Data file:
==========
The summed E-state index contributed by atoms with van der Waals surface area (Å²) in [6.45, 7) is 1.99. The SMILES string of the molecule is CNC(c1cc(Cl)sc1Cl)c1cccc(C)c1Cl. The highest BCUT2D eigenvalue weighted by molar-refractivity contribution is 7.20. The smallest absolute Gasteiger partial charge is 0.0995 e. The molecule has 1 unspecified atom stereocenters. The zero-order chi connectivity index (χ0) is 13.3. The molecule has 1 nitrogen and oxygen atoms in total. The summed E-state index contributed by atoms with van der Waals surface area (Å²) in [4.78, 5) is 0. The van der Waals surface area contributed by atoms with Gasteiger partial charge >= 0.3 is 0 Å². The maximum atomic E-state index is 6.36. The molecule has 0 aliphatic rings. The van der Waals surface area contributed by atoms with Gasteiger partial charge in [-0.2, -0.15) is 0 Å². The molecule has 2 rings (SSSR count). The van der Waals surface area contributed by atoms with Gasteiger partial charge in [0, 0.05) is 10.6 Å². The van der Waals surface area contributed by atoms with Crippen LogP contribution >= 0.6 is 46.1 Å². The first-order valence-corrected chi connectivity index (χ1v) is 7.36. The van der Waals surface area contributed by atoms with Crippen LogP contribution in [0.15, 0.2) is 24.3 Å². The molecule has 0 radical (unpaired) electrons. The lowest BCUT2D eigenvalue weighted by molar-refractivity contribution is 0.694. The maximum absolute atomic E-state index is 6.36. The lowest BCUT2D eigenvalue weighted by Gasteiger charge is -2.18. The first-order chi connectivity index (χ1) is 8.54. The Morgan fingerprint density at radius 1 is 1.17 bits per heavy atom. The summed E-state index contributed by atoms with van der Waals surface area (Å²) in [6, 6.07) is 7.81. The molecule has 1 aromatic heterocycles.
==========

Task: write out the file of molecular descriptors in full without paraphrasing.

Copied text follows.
The summed E-state index contributed by atoms with van der Waals surface area (Å²) in [6.45, 7) is 1.99. The SMILES string of the molecule is CNC(c1cc(Cl)sc1Cl)c1cccc(C)c1Cl. The highest BCUT2D eigenvalue weighted by molar-refractivity contribution is 7.20. The smallest absolute Gasteiger partial charge is 0.0995 e. The molecule has 1 unspecified atom stereocenters. The zero-order chi connectivity index (χ0) is 13.3. The molecule has 1 nitrogen and oxygen atoms in total. The summed E-state index contributed by atoms with van der Waals surface area (Å²) in [4.78, 5) is 0. The van der Waals surface area contributed by atoms with Gasteiger partial charge >= 0.3 is 0 Å². The maximum atomic E-state index is 6.36. The molecule has 0 aliphatic rings. The van der Waals surface area contributed by atoms with Gasteiger partial charge in [-0.2, -0.15) is 0 Å². The molecule has 2 rings (SSSR count). The van der Waals surface area contributed by atoms with Gasteiger partial charge in [0, 0.05) is 10.6 Å². The van der Waals surface area contributed by atoms with Crippen LogP contribution >= 0.6 is 46.1 Å². The first-order valence-corrected chi connectivity index (χ1v) is 7.36. The van der Waals surface area contributed by atoms with Crippen LogP contribution in [0.15, 0.2) is 24.3 Å². The molecule has 0 radical (unpaired) electrons. The lowest BCUT2D eigenvalue weighted by molar-refractivity contribution is 0.694. The maximum absolute atomic E-state index is 6.36. The lowest BCUT2D eigenvalue weighted by Gasteiger charge is -2.18. The first-order chi connectivity index (χ1) is 8.54. The Morgan fingerprint density at radius 1 is 1.17 bits per heavy atom. The summed E-state index contributed by atoms with van der Waals surface area (Å²) in [6, 6.07) is 7.81. The molecule has 1 aromatic heterocycles.